The standard caster angle means that it rides higher and lowering it results in a great deal of dangerous unpleasantness - well, I had to try. It also means that the Pembleton mudguards can't be fitted in their usual place. The body is wider than standard but not longer which gives it that snub-nose look and it is a little short of leg room. Phil's Long Wheel Base chassis is longer because it is wider. In order to make more room for two he had to lengthen it in order to retain the proportions. I ignored it for a while because, well, it didn't look very good but because I couldn't bring myself to drive the Guzzi Brooklands for fear of dirt and damage I started to drive the UglyOne. Now I love it. It goes like stink and it has just grown on me.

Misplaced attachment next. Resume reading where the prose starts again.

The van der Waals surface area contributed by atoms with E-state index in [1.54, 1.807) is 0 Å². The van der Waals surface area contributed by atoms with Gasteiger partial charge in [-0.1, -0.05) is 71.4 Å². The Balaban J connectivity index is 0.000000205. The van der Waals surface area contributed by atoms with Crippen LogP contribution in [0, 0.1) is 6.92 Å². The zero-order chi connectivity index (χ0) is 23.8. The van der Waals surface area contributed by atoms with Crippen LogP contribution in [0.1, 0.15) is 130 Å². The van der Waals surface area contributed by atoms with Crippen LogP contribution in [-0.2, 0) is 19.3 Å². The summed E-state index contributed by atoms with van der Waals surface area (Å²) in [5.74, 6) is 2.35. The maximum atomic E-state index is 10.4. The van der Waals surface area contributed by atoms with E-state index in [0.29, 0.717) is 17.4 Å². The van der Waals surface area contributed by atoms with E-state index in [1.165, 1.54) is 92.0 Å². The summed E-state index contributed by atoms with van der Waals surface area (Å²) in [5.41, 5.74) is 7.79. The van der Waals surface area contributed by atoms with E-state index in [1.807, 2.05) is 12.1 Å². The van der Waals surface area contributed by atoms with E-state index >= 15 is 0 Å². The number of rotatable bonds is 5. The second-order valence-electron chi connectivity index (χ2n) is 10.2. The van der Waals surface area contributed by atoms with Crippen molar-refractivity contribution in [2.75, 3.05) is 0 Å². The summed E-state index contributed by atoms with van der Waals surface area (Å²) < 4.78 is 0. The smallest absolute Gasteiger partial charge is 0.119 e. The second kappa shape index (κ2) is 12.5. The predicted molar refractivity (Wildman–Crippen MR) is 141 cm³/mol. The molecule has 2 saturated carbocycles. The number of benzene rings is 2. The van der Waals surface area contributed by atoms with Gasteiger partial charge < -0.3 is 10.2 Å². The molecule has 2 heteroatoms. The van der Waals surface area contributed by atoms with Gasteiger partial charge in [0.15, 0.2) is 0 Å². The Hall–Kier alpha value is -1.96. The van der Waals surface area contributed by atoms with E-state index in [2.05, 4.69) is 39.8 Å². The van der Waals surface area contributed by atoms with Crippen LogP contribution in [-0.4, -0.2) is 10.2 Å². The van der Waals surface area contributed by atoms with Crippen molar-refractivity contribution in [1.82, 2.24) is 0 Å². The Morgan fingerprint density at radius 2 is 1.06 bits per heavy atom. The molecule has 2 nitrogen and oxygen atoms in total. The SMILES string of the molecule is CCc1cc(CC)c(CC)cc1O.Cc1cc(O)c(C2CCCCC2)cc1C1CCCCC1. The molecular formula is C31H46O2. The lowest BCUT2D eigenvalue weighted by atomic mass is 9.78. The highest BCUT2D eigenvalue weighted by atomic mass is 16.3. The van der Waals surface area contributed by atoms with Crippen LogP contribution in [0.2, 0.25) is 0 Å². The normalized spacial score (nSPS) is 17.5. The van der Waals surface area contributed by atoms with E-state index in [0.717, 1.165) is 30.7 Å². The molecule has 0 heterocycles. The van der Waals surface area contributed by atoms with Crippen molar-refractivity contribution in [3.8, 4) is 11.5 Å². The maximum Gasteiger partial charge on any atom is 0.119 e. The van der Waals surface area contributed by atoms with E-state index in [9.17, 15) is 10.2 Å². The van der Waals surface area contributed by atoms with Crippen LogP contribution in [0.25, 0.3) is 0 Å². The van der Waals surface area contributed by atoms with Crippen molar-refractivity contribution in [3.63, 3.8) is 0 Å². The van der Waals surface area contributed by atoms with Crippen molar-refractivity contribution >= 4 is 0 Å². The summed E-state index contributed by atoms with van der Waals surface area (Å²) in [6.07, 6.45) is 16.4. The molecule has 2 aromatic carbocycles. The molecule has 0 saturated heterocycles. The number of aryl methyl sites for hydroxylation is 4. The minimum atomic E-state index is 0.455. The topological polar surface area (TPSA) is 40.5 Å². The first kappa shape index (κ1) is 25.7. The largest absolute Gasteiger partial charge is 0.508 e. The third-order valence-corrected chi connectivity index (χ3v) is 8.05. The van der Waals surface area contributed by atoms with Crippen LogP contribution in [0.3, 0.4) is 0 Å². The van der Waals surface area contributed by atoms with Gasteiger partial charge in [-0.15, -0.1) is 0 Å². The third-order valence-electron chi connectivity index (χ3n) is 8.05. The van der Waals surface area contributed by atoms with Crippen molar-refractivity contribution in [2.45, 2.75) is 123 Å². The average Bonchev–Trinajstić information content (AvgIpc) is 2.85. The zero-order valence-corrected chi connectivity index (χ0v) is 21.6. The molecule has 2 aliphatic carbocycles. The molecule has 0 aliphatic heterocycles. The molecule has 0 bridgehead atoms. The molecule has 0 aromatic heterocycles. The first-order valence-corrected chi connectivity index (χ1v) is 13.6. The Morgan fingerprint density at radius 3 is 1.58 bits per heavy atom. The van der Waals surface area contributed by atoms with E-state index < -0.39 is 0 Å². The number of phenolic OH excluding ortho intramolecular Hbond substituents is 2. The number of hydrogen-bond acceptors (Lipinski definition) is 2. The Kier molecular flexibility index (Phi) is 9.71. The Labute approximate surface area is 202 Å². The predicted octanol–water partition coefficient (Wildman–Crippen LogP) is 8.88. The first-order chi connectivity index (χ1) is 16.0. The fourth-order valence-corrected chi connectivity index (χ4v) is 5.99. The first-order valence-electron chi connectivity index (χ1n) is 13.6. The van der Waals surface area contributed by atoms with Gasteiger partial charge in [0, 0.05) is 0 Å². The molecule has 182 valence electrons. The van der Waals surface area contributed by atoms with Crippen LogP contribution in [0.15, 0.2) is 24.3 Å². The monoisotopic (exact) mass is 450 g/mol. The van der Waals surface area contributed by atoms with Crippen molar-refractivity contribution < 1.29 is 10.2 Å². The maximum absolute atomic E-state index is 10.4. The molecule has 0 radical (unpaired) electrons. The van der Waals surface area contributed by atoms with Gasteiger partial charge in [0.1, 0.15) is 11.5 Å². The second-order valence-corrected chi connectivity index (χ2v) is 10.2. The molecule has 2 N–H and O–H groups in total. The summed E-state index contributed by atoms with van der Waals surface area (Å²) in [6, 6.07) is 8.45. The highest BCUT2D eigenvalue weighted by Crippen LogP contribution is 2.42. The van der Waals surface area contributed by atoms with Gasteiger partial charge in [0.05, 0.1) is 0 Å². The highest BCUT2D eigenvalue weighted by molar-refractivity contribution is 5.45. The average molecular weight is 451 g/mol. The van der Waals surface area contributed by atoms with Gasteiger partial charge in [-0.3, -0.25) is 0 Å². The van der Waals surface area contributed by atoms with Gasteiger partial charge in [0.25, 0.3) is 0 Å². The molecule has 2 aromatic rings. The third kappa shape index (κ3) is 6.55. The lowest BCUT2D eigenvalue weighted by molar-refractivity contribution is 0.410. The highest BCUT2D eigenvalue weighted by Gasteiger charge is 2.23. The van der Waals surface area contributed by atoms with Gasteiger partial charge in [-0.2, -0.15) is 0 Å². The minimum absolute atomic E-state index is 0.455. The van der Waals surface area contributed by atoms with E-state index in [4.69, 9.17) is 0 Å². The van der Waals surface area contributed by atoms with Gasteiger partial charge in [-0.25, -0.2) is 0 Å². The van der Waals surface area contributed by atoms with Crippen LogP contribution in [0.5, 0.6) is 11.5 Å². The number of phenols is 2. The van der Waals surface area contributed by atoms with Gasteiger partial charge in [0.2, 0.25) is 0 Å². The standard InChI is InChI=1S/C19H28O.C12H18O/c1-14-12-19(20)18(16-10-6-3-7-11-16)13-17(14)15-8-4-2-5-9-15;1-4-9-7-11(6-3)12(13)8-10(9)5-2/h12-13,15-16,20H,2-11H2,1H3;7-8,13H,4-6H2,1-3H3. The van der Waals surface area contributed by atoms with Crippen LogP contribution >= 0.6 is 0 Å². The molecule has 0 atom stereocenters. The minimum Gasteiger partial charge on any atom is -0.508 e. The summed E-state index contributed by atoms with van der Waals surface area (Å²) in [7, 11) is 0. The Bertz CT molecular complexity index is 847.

In June I hitched the UglyOne to the A-frame and towed it to Brittany to meet up with a bunch of slendid types from the Citroen Specials Club. We had a fantastic 10 days. Everything was good - company, weather, location, roads, food and driving Citroen specials. These cars add so much value to an already good life that you can scarcely believe your luck at times.